Snake Portaits

Snakes don't bother me in the Indiana-Jones way they bother some people. I find them intriguing. Not that I'd want one in my house or dropping on me from a tree but I'd welcome one in my garden. A small, non-poisonous, non-constricting type of snake. I would accept without hesitation a snake that was willing to discuss books with me.

One of the pages I visited described snakes as sensually attractive. Do you think so? I'd describe them as streamlined and that's pleasing to the senses but in what other way are they sensual? They smell terrible. They're not cuddly. Nice to look at, yes, and I didn't realize they came in such dazzling shades of blue and I love blue things!

The following photographs were taken by Guido Mocafico. His web site is here. He takes pictures of all kinds of things besides snakes but his snakes are lovely. He arranges them in rectangular boxes.

Another photographer who has done snake portraits is Mark Laita. He has other very interesting work that you will recognize immediately. You can check out his website here. Mark Laita arranges his snakes in a freestyle configuration.

Malayan Coral

Mexican Black King

Philippine Pit Viper


Eastern Brown

Green Vine

King Cobra

Manshen Viper


Rhinoceros Viper

Timber Rattlesnake

Vogel's Pit Viper

So if a photographer is fiddling around with snakes, in the case of Mark Laita the most poisonous snakes in the world, one begins to wonder whether they get bitten, doesn't one? The answer to that is yes and the cool thing is because they're photographers they have a camera ready to record the event! Even if they didn't know it at the time.

Still life fruits don't bite. Just saying. 

He says he didn't realize he had been bitten by the Black Mamba until he processed the pictures and saw it latched onto his leg. So why wasn't he dead instead of viewing a shocking photo of what should have been certain death?

Poison uses a lot of resources to manufacture. Since it takes so much out of the snake to make it, adult snakes use it sparingly and Mark Laita received a venomless bite or what is known as a dry bite. Most poisonous snake bites are received from juvenile snakes who have not yet learned to budget their venom. (Poisonous spiders are also capable of dry bites)

The frequency of dry bites depends on the type of snake with some delivering non-venomous bites 80% of the time and others only 5% and as you can imagine the later types of snake live in Australia. Black Mamba's are African, however. Envenomed Mamba bites are mostly fatal unless you can get help fast. It's got the fastest acting venom in all of snakedom and it delivers a few hundred times the amount of venom actually needed to kill you. A Mamba has been documented as killing a 7,500 pound elephant. What it planned to do with that elephant once it was down is unknown but I bet that day it reconsidered the wisdom in only being able to swallow its prey whole.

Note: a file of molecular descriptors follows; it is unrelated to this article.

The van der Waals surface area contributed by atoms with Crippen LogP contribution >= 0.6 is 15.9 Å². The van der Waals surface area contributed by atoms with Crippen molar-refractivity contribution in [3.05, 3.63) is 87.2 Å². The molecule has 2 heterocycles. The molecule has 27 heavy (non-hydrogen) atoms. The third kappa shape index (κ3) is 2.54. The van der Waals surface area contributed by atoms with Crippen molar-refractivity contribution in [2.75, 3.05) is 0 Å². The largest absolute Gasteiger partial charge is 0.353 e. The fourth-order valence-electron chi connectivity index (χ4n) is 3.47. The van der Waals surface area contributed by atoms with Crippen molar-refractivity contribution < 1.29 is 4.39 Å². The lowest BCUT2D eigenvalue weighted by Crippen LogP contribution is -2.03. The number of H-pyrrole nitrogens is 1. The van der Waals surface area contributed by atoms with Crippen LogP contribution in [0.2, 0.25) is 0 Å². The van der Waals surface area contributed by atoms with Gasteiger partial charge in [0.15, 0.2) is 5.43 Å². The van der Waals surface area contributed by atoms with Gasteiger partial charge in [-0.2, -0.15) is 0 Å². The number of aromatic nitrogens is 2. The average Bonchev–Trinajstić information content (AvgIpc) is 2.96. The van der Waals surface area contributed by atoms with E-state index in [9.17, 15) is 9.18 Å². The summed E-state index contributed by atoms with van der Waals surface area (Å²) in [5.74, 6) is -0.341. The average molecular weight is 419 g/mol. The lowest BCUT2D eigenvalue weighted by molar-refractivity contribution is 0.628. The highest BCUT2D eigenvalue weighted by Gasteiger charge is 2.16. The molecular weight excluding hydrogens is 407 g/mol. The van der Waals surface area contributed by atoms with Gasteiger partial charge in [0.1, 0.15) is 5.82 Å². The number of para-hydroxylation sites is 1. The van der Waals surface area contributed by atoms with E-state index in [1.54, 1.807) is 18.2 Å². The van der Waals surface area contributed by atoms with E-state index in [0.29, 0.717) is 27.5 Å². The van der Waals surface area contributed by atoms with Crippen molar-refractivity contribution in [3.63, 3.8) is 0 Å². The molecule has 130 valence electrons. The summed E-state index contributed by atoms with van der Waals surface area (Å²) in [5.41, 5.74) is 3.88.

Tonya said...

I had never heard of a "dry bite." That's fascinating.

I like snakes. I used to bartend in a place that had one and I frequently wore him while I worked. He loved to play in my hair. I'd love to own a snake, but I couldn't feed them. I have no problem with animals eating other animals, but it seems to me that it's cruel to buy mice and put them in a cage with a snake where they have no hope of escape. Until they perfect Snake Flakes (I'm trademarking that), I won't own one. The day they do, I probably still won't own one because my husband is afraid of them.

Sensual? Not so much. Phallic? Definitely.

Tonya said...

The Craziest Veterinarian had snakes and he would freeze his mice and then feed them to the snakes later. I considered doing that, but it was too much work. Snake Flakes.

Angie said...

I think snakes are interesting in pictures and think it's fascinating they come in such vivid colors, but I don't care to own one and would rather not see one in person.

Frimmy said...

Phallic is definitely the better word. Did the snake you know smell bad?

Anonymous said...

I think these photos are gorgeous. We only have garter snakes around here. I catch them and throw them over the fence otherwise my one dog torments them and usually ends up killing them.


Anonymous said...

FYI - I can catch and release a snake, I cannot kill a spider in the house without a fistful of paper towels wadded up and a whole lot of screaming.


Frimmy said...

I'm the same. It's the crunching of the exoskeleton and the extruding of the guts that does that to me. A snake would be so much better. Bigger and easier to track. I have left spiders in a corner or in a plant IF they stay there and don't migrate. I figure they can deal with the spider mites as better than I can. But as soon as they start travelling, the pillow made of tissue is armed to deal with the migrant.

Frimmy said...

Impressive about the snake catching too!!

Tonya said...

I've honestly never encountered a smelly snake. I never heard of them smelling until you mentioned it. All the ones I've known have had no odor at all.

I don't mind catching a garter snake. I don't mind catching any as long as I know they won't bite. I'm not knowledgeable about what ones bite and what ones don't. If I know they won't, then I have no problem. I also catch and kill all the bugs around here. The husband has a snake and bug phobia. I don't really mind anything except worms. All of my terror of insects is condensed into worms.

Angie said...

Anything that moves faster than my brain can process their innocence, is going to die by way of heavy household item.


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